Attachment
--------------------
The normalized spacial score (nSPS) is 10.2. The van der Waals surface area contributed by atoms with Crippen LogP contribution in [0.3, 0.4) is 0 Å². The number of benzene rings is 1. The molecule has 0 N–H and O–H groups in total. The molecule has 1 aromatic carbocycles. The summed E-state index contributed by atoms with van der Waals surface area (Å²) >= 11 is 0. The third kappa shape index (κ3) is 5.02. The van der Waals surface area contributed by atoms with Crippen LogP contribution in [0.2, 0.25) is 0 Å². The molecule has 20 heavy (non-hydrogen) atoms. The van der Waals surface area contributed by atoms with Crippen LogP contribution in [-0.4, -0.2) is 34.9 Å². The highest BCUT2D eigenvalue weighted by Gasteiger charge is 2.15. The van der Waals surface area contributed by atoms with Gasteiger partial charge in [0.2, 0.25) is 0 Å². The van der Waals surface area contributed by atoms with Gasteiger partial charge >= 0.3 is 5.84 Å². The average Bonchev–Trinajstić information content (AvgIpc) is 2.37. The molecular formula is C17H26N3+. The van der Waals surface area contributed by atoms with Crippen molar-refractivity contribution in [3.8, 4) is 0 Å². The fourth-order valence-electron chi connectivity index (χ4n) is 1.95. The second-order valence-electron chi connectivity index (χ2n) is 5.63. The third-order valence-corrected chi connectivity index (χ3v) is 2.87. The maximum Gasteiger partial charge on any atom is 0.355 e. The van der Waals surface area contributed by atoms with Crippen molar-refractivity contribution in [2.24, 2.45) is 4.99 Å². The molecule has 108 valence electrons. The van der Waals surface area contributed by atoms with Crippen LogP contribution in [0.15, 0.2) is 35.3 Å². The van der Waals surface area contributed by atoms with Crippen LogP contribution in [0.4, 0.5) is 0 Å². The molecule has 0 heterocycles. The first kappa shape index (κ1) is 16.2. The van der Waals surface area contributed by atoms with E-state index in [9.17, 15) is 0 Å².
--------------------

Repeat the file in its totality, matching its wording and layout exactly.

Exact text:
The normalized spacial score (nSPS) is 10.2. The van der Waals surface area contributed by atoms with Crippen LogP contribution in [0.3, 0.4) is 0 Å². The number of benzene rings is 1. The molecule has 0 N–H and O–H groups in total. The molecule has 1 aromatic carbocycles. The summed E-state index contributed by atoms with van der Waals surface area (Å²) >= 11 is 0. The third kappa shape index (κ3) is 5.02. The van der Waals surface area contributed by atoms with Crippen LogP contribution in [0.2, 0.25) is 0 Å². The molecule has 20 heavy (non-hydrogen) atoms. The van der Waals surface area contributed by atoms with Crippen LogP contribution in [-0.4, -0.2) is 34.9 Å². The highest BCUT2D eigenvalue weighted by Gasteiger charge is 2.15. The van der Waals surface area contributed by atoms with Gasteiger partial charge in [0.2, 0.25) is 0 Å². The van der Waals surface area contributed by atoms with Gasteiger partial charge >= 0.3 is 5.84 Å². The average Bonchev–Trinajstić information content (AvgIpc) is 2.37. The molecular formula is C17H26N3+. The van der Waals surface area contributed by atoms with Crippen molar-refractivity contribution in [3.8, 4) is 0 Å². The fourth-order valence-electron chi connectivity index (χ4n) is 1.95. The second-order valence-electron chi connectivity index (χ2n) is 5.63. The third-order valence-corrected chi connectivity index (χ3v) is 2.87. The maximum Gasteiger partial charge on any atom is 0.355 e. The van der Waals surface area contributed by atoms with Crippen molar-refractivity contribution in [2.24, 2.45) is 4.99 Å². The molecule has 108 valence electrons. The van der Waals surface area contributed by atoms with Crippen LogP contribution in [0.15, 0.2) is 35.3 Å². The van der Waals surface area contributed by atoms with Crippen LogP contribution in [0.4, 0.5) is 0 Å². The molecule has 0 heterocycles. The first kappa shape index (κ1) is 16.2. The van der Waals surface area contributed by atoms with E-state index in [9.17, 15) is 0 Å².